Prices, combined with available income by consumers also plays a decisive role in demand, while a special consumption duty on alcoholic beverages affects the selling price of a product and strengthens demand for other drinks with a lower alcohol content.
Domestic production of alcoholic spirits mainly involves ouzo, liquors and brandy, with exports dominated by ouzo products. The Greek market is steadily falling in recent years.
Whiskey accounted for around 40 pct of the market in 2008, followed by ouzo with a 25 pct market share, vodka, liquors and brandy, while gin and rum recorded smaller market shares.
Pre-tax profits fell 11 pct in 20007, while sales rose 7.0 pct in the same year, the report said for distillers, while importing companies reported a 5.0 pct rise in sales and a very big rise in pre-tax profits in the same year.
 Andromeda reports improved 2009 resultsAlpha Trust Andromeda on Wednesday said its after tax profits totaled 3.257 million euros in 2009, after losses of 41.846 million euros in 2008 and said the board will timely inform investors over its plan for earnings distribution after the company completed two capital return plans, worth 0.12 and 0.06 euros per share, to its shareholders.
Andromeda said assets totaled 56.51 million euros in 2009, up 5.16 pct from the previous year, while its portfolio (in current prices) was invested in shares (71.35 pct), of which 54.63 pct in Greece and 16.72 pct abroad, with the remaining 17.31 pct in bonds, 1.45 pct in cash and 9.89 pct in foreign funds.
Gross profits totaled 5.48 million euros, while the company's internal share value was 2.05 euros, at a discount of 28.29 pct.
 Plaisio Computers says net profits up 11.1 pct in 2009Plaisio Computers on Wednesday reported an 11.1 pct increase in net profits last year to 4.731 million euros, despite a 5.4 pct drop in turnover to 389.67 million euros. The company said its board will seek shareholders' approval to a plan to pay a 0.12 euros per share dividend to shareholders, despite adverse economic conditions.
Sales grew 6.4 pct in the fourth quarter, confirming a gradual recovery, after recording declines of 14.5 pct, 12.3 pct and 2.6 pct in the first three quarters of 2009.
 Stocks drop 3.89% on Wed.Stocks suffered heavy losses in the Athens Stock Exchange on Wednesday, hit by turmoil in the Greek state bond market. The composite index fell 3.89 pct to end below the 2,000 level at 1,972.93 points, with turnover at 210.2 million euros.
The FTSE 20 index dropped 4.68 pct, the FTSE 40 index fell 2.03 pct and the FTSE 80 index ended 1.83 pct down. All sectors ended lower, with the Banks (5.89 pct) and Raw Materials (5.69 pct) sectors suffering the heaviest percentage losses of the day.
Vision-Sound (13.33 pct), Desmos (12.50 pct), Plias (10.0 pct), Zampa (9.93 pct) and Vivere (9.43 pct) were top gainers, while Nexans (9.74 pct), Praxitelio (9.43 pct), Envitec (9.38 pct) and Texapret (8.33 pct) were top losers. Broadly, decliners led advancers by 139 to 47 with another 43 issues unchanged.
Sector indices ended as follows:
Oil & Gas: -1.94%
Personal & Household: -1.81%
Raw Materials: -5.69%
Travel & Leisure: -2.88%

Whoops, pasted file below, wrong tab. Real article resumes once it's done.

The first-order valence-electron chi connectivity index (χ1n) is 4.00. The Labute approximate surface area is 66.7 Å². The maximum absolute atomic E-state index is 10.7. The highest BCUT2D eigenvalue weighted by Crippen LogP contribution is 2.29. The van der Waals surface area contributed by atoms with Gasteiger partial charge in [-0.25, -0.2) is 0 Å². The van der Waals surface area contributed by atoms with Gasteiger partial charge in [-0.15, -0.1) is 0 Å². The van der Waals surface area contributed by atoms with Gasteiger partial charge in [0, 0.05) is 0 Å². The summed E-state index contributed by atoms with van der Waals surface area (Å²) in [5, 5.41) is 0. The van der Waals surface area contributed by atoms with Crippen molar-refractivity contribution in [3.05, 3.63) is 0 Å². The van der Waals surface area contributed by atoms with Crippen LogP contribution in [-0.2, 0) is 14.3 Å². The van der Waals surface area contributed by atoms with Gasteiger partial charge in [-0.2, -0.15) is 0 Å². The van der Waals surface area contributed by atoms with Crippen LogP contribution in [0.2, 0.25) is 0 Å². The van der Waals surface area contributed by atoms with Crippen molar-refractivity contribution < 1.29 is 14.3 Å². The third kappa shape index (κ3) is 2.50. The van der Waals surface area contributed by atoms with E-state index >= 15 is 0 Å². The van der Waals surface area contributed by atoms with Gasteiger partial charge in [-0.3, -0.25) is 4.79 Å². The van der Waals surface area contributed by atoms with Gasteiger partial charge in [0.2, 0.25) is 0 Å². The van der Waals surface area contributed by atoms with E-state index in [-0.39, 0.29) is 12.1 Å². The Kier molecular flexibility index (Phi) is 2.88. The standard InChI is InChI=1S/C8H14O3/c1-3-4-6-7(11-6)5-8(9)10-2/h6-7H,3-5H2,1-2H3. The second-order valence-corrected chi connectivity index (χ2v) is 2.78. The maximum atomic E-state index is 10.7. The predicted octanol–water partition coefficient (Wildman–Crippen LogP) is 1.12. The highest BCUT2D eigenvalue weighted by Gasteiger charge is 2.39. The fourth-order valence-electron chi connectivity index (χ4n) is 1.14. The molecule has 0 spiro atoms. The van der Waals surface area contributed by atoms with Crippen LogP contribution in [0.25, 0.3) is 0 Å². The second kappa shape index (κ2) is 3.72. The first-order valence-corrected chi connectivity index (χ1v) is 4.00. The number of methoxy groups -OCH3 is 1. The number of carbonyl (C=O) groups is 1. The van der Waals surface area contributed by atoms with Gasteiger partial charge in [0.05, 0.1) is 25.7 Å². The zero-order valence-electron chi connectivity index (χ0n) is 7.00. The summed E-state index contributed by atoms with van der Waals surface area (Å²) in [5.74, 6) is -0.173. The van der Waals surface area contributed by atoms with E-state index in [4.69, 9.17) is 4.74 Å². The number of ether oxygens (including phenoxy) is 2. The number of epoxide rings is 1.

Food & Beverages: -2.49%
Financial Services: -4.48%
The stocks with the highest turnover were National Bank, Alpha Bank, OPAP and Public Power Corp (PPC).
Selected shares from the FTSE/ASE-20 index closed in euros as follows:
Alpha Bank: 6.30
Public Power Corp (PPC): 13.10
HBC Coca Cola: 15.70
Hellenic Petroleum: 8.60
National Bank of Greece: 15.40
EFG Eurobank Ergasias: 6.02
Bank of Piraeus: 6.10
 Greek bond market closing reportThe yield spread between the 10-year Greek and German benchmark bonds widened sharply to 357 basis points in the Greek electronic secondary bond market on Wednesday, from 345 bps on Tuesday, with the Greek bond yielding 6.77 pct and the German Bund 3.20 pct.
Turnover in the market totaled 1.058 billion euros, of which 255 million were buy orders and the remaining 803 million euros were sell orders. The 10-year benchmark bond (July 19, 2019) was the most heavily traded security with a turnover of 405 million euros.
In interbank markets, interest rates moved lower. The 12-month Euribor rate was 1.22 pct, the six-month rate 0.96 pct, the three-month rate 0.66 pct and the one-month rate 0.42 pct.
 ADEX closing reportThe March contract on the FTSE 20 index was trading at a discount of 0.87 pct in the Athens Derivatives Exchange on Wednesday, with turnover at 80.784 million euros. Volume on the Big Cap index totaled 13,697 contracts worth 69.158 million euros, with 26,121 open positions in the market.
Volume in futures contracts on equities totaled 12,068 contracts worth 11.626 million euros, with investment interest focusing on National Bank's contracts (3,628), followed by Eurobank (851), MIG (420), OTE (659), PPC (817), Piraeus Bank (781), GEK (799), Alpha Bank (1,352), Marfin Popular Bank (331), Cyprus Bank (470) and ATEbank (344).
 Foreign Exchange rates - ThursdayReference buying rates per euro released by the European Central Bank:
U.S. dollar 1.418
Pound sterling 0.874
Danish kroner 7.504
Swedish kroner 10.326
Japanese yen 126.96
Swiss franc 1.483
Norwegian kroner 8.285
Canadian dollar 1.509
Australian dollar 1.578
 Smokovo Baths, a centuries-long history with a monastic traditionThe Smokovo Baths, or Spa, in Karditsa, Thessaly prefecture, central Greece, have a centuries-long history and monastic tradition and today are one of the most well-known therapeutic spa tourism in Greece, while the thermal waters' therapeutic properties have been known since antiquity.